Title:
MULTIPLE-BOARD POWER CONVERTER
Kind Code:
A1


Abstract:
The present invention provides a DC-DC power converter that comprises two or more Printed Wiring Boards (PWB) mounted parallel to one another and without encapsulation. Electronic components can be mounted on both sides of each board. The open design and parallel orientation of the PWBs allow airflow over components mounted on the PWBs. The PWBs are preferable made of FR-4 with copper foils, with one thicker board being comprised of more copper layers and the other boards comprised of less copper layers. In the preferred embodiment, the power processing elements are housed in the thicker PWB, while the thinner boards house the control circuitry.



Inventors:
Cheng, Sun-wen Cyrus (Plano, TX, US)
Wildrick, Carl Milton (Parker, TX, US)
Boylan, Jeffrey John (Richardson, TX, US)
Application Number:
11/564675
Publication Date:
05/29/2008
Filing Date:
11/29/2006
Primary Class:
International Classes:
H01R12/16
View Patent Images:
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Primary Examiner:
NGUYEN, HOA CAO
Attorney, Agent or Firm:
CARSTENS & CAHOON, LLP (P O BOX 802334, DALLAS, TX, 75380, US)
Claims:
I claim:

1. A DC-DC power converter, comprising: (a) two or more Printed Wiring Boards (PWB), wherein electronic components are mounted on both sides of each PWB; and (b) a plurality of connector pins that connect the PWBs and hold the PWBs parallel to each other, wherein space between the PWBs allows airflow over components mounted on the PWBs.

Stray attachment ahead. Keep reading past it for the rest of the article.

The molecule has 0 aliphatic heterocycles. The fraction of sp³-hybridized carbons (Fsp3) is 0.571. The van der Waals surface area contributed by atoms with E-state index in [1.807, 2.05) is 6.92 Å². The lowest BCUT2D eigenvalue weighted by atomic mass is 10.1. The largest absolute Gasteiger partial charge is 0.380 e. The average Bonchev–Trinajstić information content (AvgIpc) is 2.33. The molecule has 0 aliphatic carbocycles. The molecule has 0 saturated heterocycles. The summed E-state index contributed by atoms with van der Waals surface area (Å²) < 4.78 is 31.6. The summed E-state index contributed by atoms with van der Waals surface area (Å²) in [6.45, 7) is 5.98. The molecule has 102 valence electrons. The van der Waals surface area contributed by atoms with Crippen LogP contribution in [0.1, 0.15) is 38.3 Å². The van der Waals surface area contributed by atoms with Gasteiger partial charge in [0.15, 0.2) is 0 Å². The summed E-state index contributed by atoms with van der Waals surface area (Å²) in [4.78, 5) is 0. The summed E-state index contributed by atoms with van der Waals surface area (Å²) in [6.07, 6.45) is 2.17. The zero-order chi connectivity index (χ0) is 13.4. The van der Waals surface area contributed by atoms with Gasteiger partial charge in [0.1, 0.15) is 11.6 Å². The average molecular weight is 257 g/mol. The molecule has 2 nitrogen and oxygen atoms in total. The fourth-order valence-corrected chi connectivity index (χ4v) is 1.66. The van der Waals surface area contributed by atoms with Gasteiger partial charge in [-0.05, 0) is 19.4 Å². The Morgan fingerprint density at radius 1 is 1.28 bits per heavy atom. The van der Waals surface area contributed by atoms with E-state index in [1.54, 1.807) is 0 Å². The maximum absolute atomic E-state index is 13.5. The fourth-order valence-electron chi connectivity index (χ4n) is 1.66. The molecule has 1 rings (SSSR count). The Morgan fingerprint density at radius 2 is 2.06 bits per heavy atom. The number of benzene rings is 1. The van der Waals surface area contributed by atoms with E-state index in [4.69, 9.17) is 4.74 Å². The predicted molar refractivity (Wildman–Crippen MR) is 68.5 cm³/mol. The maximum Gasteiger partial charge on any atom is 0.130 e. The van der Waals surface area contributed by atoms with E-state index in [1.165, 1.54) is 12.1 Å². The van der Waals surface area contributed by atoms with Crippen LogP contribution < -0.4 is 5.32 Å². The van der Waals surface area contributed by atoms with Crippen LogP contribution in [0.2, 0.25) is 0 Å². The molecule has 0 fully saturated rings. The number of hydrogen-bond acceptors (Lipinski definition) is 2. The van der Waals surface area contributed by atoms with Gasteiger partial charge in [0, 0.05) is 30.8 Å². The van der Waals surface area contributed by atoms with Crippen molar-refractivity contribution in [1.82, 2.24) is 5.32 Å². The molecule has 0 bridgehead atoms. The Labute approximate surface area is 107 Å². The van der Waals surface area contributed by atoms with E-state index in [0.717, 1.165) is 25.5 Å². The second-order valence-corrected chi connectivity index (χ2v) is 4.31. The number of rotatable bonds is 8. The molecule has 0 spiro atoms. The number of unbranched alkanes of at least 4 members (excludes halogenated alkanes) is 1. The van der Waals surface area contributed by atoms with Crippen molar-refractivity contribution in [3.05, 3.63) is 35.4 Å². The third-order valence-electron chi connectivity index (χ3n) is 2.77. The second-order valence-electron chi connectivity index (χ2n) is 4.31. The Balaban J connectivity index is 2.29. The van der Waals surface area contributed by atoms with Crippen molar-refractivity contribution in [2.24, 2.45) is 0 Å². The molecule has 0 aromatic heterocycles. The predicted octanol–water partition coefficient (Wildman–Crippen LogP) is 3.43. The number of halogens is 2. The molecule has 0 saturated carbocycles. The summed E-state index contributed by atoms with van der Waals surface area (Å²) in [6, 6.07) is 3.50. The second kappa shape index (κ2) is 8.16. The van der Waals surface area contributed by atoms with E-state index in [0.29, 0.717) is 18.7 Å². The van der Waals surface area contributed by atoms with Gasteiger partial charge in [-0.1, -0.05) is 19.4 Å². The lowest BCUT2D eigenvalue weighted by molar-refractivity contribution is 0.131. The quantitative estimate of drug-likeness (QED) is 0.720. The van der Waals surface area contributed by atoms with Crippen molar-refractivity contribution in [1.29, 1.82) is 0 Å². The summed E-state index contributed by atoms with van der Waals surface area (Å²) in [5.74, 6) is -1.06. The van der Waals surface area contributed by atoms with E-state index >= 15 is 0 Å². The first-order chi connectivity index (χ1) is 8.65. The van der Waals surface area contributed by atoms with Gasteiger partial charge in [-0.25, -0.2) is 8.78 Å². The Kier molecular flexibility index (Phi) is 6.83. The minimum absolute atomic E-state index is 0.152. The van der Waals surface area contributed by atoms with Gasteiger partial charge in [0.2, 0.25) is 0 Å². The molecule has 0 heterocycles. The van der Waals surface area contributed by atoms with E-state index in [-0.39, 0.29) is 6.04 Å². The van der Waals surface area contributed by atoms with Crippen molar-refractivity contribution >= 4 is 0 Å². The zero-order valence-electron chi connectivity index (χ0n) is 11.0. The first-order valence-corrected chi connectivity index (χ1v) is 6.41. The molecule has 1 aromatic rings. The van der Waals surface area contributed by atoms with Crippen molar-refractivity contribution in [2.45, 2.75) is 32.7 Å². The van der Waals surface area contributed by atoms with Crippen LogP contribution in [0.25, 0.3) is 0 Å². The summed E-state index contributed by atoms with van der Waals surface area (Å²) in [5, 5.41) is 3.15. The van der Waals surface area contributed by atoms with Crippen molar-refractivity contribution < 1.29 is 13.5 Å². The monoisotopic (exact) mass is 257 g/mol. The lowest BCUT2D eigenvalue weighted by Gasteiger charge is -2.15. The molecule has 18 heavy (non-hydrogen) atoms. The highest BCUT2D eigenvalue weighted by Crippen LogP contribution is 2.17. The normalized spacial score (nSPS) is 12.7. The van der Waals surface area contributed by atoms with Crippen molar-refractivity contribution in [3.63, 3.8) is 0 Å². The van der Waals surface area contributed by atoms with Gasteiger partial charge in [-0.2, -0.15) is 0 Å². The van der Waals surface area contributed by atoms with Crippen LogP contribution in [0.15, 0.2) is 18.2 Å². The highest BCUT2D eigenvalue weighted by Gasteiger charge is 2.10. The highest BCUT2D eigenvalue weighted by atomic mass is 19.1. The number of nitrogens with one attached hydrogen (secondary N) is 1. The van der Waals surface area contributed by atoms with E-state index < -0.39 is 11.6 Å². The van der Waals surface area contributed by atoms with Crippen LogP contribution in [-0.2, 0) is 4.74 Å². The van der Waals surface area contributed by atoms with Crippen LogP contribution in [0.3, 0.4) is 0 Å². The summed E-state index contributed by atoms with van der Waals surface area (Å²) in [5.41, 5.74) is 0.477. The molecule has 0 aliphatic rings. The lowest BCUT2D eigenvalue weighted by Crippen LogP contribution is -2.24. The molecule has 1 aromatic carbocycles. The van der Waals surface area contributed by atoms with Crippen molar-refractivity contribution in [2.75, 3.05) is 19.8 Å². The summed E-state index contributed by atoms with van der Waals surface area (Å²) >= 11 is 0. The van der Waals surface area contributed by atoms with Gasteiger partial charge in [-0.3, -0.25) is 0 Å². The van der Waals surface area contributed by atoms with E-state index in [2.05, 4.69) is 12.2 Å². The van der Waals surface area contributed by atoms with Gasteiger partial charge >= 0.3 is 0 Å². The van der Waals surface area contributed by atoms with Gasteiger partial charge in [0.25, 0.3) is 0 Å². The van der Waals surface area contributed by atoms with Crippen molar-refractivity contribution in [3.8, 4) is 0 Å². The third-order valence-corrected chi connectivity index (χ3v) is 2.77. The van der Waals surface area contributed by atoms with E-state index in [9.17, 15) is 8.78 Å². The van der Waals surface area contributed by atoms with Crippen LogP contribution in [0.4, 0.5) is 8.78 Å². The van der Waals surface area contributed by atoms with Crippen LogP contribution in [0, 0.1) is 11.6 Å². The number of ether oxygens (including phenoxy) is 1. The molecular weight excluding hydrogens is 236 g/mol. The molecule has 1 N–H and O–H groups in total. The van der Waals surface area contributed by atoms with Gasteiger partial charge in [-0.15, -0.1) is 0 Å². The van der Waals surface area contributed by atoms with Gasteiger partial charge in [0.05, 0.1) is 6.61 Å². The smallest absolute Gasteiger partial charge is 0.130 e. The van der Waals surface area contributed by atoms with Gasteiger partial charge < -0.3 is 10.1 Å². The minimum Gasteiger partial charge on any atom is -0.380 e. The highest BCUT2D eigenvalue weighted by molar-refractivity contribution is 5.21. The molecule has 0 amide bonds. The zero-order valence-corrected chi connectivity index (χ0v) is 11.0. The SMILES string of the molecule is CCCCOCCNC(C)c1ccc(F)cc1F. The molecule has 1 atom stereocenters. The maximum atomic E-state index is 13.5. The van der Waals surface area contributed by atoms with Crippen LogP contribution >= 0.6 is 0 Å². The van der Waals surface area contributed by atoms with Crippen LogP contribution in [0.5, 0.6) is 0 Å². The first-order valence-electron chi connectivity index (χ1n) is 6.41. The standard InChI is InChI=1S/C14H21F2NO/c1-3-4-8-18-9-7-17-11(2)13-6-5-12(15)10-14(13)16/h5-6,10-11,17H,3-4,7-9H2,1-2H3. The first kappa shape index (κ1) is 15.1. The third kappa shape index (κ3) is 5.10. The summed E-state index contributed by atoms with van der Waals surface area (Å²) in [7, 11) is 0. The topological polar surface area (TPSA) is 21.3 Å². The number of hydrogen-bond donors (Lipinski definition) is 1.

2. The power converter according to claim 1, wherein one multilayer PWB comprises more copper clad layers than the other PWBs in the power converter.

3. The power converter according to claim 1, wherein the PWBs are comprised of Flame Resistant 4 (FR-4) epoxy resin bonded glass fabric.

4. The power converter according to claim 1, wherein power processing elements are housed on one PWB and control circuitry is mounted on the other PWBs in the power converted.

5. The power converter according to claim 4, wherein said other PWBs housing the control circuitry have fewer copper layers and thinner copper clad thickness than the PWB housing the power elements.

6. The power converter according to claim 4, further comprising a thermally conductive medium adjacent to the power elements.

7. The power converter according to claim 1, wherein an existing electrical schematic that is larger than an industry standard footprint can be repackaged within said footprint without reducing component size and power level.

8. The power converter according to claim 1, wherein multiple PWBs can be used to house additional power elements within a limited industry standard footprint, thereby increasing the power level of the power converter.

Description:

TECHNICAL FIELD

The present invention relates generally to power converters, and more specifically to a power converter comprises two or more printed wiring boards in parallel.

BACKGROUND OF THE INVENTION